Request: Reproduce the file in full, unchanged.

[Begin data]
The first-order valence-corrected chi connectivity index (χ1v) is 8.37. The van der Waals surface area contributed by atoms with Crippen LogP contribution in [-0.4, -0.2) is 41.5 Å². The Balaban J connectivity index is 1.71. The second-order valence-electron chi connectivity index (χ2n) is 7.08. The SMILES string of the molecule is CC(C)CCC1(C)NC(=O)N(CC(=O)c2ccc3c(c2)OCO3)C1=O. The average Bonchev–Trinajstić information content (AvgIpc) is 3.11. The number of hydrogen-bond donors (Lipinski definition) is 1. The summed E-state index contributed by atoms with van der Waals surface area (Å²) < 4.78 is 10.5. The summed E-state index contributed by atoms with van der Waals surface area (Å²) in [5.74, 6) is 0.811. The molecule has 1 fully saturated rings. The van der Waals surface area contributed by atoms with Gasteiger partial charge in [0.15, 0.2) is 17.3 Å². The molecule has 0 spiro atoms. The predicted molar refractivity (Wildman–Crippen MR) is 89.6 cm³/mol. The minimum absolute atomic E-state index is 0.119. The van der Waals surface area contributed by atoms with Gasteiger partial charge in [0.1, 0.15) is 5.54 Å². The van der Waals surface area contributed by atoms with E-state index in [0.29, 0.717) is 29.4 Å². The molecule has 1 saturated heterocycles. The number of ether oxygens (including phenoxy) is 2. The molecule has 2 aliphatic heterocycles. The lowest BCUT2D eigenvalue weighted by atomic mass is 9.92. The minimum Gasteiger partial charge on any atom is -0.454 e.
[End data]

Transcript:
The first-order valence-corrected chi connectivity index (χ1v) is 8.37. The van der Waals surface area contributed by atoms with Crippen LogP contribution in [-0.4, -0.2) is 41.5 Å². The Balaban J connectivity index is 1.71. The second-order valence-electron chi connectivity index (χ2n) is 7.08. The SMILES string of the molecule is CC(C)CCC1(C)NC(=O)N(CC(=O)c2ccc3c(c2)OCO3)C1=O. The average Bonchev–Trinajstić information content (AvgIpc) is 3.11. The number of hydrogen-bond donors (Lipinski definition) is 1. The summed E-state index contributed by atoms with van der Waals surface area (Å²) < 4.78 is 10.5. The summed E-state index contributed by atoms with van der Waals surface area (Å²) in [5.74, 6) is 0.811. The molecule has 1 fully saturated rings. The van der Waals surface area contributed by atoms with Gasteiger partial charge in [0.15, 0.2) is 17.3 Å². The molecule has 0 spiro atoms. The predicted molar refractivity (Wildman–Crippen MR) is 89.6 cm³/mol. The minimum absolute atomic E-state index is 0.119. The van der Waals surface area contributed by atoms with Gasteiger partial charge in [0.1, 0.15) is 5.54 Å². The van der Waals surface area contributed by atoms with E-state index in [0.29, 0.717) is 29.4 Å². The molecule has 1 saturated heterocycles. The number of ether oxygens (including phenoxy) is 2. The molecule has 2 aliphatic heterocycles. The lowest BCUT2D eigenvalue weighted by atomic mass is 9.92. The minimum Gasteiger partial charge on any atom is -0.454 e.